Wednesday, November 10, 2010

Sober Thanksgiving (A repost)

Here's a scenario. It's your first few months sober and Thanksgiving, being your first holiday, suddenly creeps up on you. Panic. Angst. What do you do? Hide from the family? Ignore the holiday completely?

As if holidays aren't tricky enough, being sober during these times, when being merry and celebratory is analogous with having a drink in hand, can be daunting. I know, I've had a few (nine and counting still) myself.
One of the most elemental facets of sobriety is to make sure that you are always taking care of yourself, on every level. If you are not going to spend the holidays alone (I'm hardly ever against the idea!), you should have some contingency plans in place for the trip to grandmas.

The first task I completed in my first year sober during the holidays was to take a sheet of paper with every single e-mail address and phone number of all my support systems (at the time, there were many), quotes I loved, goals I had..etc. I wrote SURVIVING MY HOLIDAY SOBER on the top of it, scribbled incessantly and tucked the paper into my wallet. In all honesty, I never once pulled it out. But, it sure did help knowing that at any time, I could run outside and call someone or read some relevant bit that would ease the anxiety.

Okay, piece of life support paper in tow...doesn't get you through family ordeals or questions. Simple thing to remember: "Sometimes, the less information given, the better". Does Aunt Sally really care about whether you are drinking a bottle of wine with her? It probably bothers you more than she. Do you need to launch into a sober diatribe? Depends, but I would lean no. You are primarily sober for you, no one else. Your sobriety is an added benefit for those around you.

It's your choice as to how much information about your life you want to disclose. I've learned in the last seven years that if one of my family members still chooses to believe I was in a big magazine for helping people (when, in reality, the article was about me being a former party girl), then so be it. Not worth the argument.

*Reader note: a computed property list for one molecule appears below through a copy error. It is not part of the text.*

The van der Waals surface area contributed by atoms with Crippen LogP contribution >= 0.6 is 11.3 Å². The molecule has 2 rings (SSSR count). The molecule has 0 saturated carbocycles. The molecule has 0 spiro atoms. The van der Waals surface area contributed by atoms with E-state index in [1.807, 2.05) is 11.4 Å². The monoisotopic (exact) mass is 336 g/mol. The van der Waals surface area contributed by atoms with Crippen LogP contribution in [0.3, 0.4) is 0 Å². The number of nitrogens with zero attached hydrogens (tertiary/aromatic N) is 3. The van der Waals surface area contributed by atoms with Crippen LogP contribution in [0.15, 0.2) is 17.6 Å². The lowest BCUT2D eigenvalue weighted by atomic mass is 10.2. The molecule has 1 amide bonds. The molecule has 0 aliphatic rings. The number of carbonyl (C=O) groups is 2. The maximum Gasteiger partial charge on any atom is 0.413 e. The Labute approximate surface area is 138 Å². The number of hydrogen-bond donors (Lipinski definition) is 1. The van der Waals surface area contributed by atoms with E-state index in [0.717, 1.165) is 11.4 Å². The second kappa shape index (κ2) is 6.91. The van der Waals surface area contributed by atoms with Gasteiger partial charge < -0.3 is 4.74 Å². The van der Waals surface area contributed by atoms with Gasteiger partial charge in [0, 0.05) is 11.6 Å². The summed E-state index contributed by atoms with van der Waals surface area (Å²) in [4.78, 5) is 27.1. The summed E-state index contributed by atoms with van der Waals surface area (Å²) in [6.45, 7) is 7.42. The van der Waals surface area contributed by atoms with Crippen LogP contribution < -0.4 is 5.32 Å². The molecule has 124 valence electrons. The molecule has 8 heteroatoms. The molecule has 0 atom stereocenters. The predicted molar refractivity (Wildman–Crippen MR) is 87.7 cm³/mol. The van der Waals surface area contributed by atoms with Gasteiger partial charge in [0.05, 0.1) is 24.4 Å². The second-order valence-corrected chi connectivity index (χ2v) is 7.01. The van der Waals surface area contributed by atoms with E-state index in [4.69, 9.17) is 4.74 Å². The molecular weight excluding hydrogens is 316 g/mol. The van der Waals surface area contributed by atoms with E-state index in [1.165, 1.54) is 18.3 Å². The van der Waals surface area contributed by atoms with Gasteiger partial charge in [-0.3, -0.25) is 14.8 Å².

Before and after long hours at the table, it may help remember the following thoughts (I've used one or all over the years):
  •  Pets are a good reason to excuse yourself early to go home
  • Going for a walk with one family member is sometimes easier than answering to twelve and fresh air never hurts
  • Any kind of clear soda in a glass with some fruit that you get immediately upon arrival will usually put an end to the "what are you drinking" question
  • Be kind to yourself, don't fall into the roles that we're assigned at birth
  • Remember that this day falls only once a year
  • There is no chance you will get pulled over on the way home
  • You will not be hungover on Friday
  • Be thankful, really thankful, that you are sober this year
  • Families usually fight because it's like looking in a bunch mirrors, everyone is related and similar
  • Watch sugar, it's a great way to become testy
 I have my own rituals, I try to do Thanksgiving with friends so that I can relax. Remember, there are more holidays in the next month! I go for a run. I buy my favorite beverage and put it in a wine glass, just for my own sanity. Have a good holiday


Seth said...

Thanks! I needed to read this today!

Tony said...

Great tips! Staying sober during the holiday isn't very easy for most people. We need to come up with reasons and thoughts and yours will help.